Indian Territory and Oklahoma Territory collectively entered the United States as Oklahoma, the 46th state. Oklahoma, with a name derived from the Choctaw Indian words okla, meaning “people,” and humma, meaning “red,” has a history of human occupation dating back fifteen thousand years. The United States acquired Oklahoma from France in 1803 as part of the Louisiana Purchase. In 1907, Congress decided to admit Indian Territory and Oklahoma Territory into the Union as a single state, with all Indians in the state become U.S. citizens.
Representatives of the two territories drafted a constitution, and on September 17, 1907, it was approved by voters of the two territories. On November 16, Oklahoma was welcomed into the United States by President Theodore Roosevelt. Oklahoma initially prospered as an agricultural state, but the drought years of the 1930s made the state part of the Dust Bowl. During the Depression, poor tenant farmers known as “Okies” were forced to travel west seeking better opportunities. In the 1940s, prosperity returned to Oklahoma, and oil production brought a major economic boom in the 1970s.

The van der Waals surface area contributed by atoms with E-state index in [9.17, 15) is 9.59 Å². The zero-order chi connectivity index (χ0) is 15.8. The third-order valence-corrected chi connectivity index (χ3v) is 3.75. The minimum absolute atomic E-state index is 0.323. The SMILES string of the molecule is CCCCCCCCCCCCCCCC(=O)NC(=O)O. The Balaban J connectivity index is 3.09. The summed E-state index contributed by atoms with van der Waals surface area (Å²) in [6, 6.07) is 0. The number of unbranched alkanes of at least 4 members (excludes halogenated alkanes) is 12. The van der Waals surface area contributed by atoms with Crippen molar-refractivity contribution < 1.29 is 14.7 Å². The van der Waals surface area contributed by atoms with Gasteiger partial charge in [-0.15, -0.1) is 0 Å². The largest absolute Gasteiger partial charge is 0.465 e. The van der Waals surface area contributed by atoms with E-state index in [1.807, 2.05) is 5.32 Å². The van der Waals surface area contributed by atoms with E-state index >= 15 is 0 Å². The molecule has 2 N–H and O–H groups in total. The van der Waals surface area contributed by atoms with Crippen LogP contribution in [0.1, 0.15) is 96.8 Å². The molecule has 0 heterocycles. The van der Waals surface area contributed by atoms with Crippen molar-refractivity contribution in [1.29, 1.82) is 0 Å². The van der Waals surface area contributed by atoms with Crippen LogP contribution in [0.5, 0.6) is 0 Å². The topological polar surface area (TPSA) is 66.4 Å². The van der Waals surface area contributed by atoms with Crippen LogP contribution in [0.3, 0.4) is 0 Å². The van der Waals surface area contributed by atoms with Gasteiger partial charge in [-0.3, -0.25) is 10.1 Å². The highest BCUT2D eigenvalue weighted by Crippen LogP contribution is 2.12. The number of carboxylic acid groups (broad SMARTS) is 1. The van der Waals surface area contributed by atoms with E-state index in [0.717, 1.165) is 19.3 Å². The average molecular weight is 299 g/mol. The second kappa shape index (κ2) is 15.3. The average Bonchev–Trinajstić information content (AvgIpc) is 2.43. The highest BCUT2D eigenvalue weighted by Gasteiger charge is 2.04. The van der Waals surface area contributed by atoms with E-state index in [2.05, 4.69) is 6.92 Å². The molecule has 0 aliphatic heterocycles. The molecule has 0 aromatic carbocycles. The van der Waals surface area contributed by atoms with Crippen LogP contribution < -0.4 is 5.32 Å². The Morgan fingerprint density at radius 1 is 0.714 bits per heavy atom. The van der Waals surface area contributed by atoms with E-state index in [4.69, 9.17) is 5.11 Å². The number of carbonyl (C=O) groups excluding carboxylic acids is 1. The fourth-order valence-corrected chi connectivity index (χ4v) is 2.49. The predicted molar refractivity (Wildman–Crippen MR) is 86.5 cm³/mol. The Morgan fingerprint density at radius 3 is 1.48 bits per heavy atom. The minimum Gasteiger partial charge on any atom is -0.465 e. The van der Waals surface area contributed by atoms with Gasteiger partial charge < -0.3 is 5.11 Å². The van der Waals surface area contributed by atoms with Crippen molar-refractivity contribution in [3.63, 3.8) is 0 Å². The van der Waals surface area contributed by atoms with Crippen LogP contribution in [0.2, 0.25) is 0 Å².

But none of this would have been possible if not for the action of the warring territories. It was only when the Indian territory and Oklahoma territory joined together to be a part of a bigger family – the United States – that they realized their ultimate dreams.
So it is with life. It is when one person joins another person, or one church joins another church, that the kingdom’s work can really be done.